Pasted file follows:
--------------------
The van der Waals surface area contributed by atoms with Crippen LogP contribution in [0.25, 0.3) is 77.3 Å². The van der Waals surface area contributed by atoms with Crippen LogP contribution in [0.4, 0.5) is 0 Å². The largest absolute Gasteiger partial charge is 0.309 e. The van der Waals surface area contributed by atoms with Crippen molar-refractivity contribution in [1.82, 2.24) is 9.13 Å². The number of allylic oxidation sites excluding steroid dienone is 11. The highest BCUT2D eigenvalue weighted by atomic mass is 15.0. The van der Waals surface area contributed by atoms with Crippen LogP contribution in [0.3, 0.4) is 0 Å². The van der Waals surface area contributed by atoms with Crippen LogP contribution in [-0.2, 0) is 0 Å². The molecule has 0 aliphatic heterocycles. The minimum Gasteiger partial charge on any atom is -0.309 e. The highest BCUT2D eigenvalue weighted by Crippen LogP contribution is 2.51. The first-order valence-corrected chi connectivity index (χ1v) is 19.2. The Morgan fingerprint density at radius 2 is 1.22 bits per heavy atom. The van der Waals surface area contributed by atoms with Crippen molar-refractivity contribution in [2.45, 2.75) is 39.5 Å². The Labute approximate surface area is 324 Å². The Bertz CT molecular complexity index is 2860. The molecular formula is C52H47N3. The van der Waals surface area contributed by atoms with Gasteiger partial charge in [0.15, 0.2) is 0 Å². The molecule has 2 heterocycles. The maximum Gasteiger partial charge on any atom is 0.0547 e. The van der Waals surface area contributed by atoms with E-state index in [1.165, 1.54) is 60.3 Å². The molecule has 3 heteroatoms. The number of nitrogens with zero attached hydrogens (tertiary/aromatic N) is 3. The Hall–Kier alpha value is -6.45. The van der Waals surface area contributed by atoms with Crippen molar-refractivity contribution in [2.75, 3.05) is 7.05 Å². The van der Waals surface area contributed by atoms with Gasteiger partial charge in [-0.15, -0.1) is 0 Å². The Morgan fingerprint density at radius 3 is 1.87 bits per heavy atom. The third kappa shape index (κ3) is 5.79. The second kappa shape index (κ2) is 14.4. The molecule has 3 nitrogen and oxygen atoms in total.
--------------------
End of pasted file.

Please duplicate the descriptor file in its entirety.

The van der Waals surface area contributed by atoms with Crippen LogP contribution in [0.25, 0.3) is 77.3 Å². The van der Waals surface area contributed by atoms with Crippen LogP contribution in [0.4, 0.5) is 0 Å². The largest absolute Gasteiger partial charge is 0.309 e. The van der Waals surface area contributed by atoms with Crippen molar-refractivity contribution in [1.82, 2.24) is 9.13 Å². The number of allylic oxidation sites excluding steroid dienone is 11. The highest BCUT2D eigenvalue weighted by atomic mass is 15.0. The van der Waals surface area contributed by atoms with Crippen LogP contribution in [0.3, 0.4) is 0 Å². The van der Waals surface area contributed by atoms with Crippen LogP contribution in [-0.2, 0) is 0 Å². The molecule has 0 aliphatic heterocycles. The minimum Gasteiger partial charge on any atom is -0.309 e. The highest BCUT2D eigenvalue weighted by Crippen LogP contribution is 2.51. The first-order valence-corrected chi connectivity index (χ1v) is 19.2. The Morgan fingerprint density at radius 2 is 1.22 bits per heavy atom. The van der Waals surface area contributed by atoms with Crippen molar-refractivity contribution in [2.45, 2.75) is 39.5 Å². The Labute approximate surface area is 324 Å². The Bertz CT molecular complexity index is 2860. The molecular formula is C52H47N3. The van der Waals surface area contributed by atoms with Gasteiger partial charge in [0.15, 0.2) is 0 Å². The molecule has 2 heterocycles. The maximum Gasteiger partial charge on any atom is 0.0547 e. The van der Waals surface area contributed by atoms with E-state index in [1.165, 1.54) is 60.3 Å². The molecule has 3 heteroatoms. The number of nitrogens with zero attached hydrogens (tertiary/aromatic N) is 3. The Hall–Kier alpha value is -6.45. The van der Waals surface area contributed by atoms with Crippen molar-refractivity contribution in [2.75, 3.05) is 7.05 Å². The van der Waals surface area contributed by atoms with Gasteiger partial charge in [-0.15, -0.1) is 0 Å². The Morgan fingerprint density at radius 3 is 1.87 bits per heavy atom. The third kappa shape index (κ3) is 5.79. The second kappa shape index (κ2) is 14.4. The molecule has 3 nitrogen and oxygen atoms in total.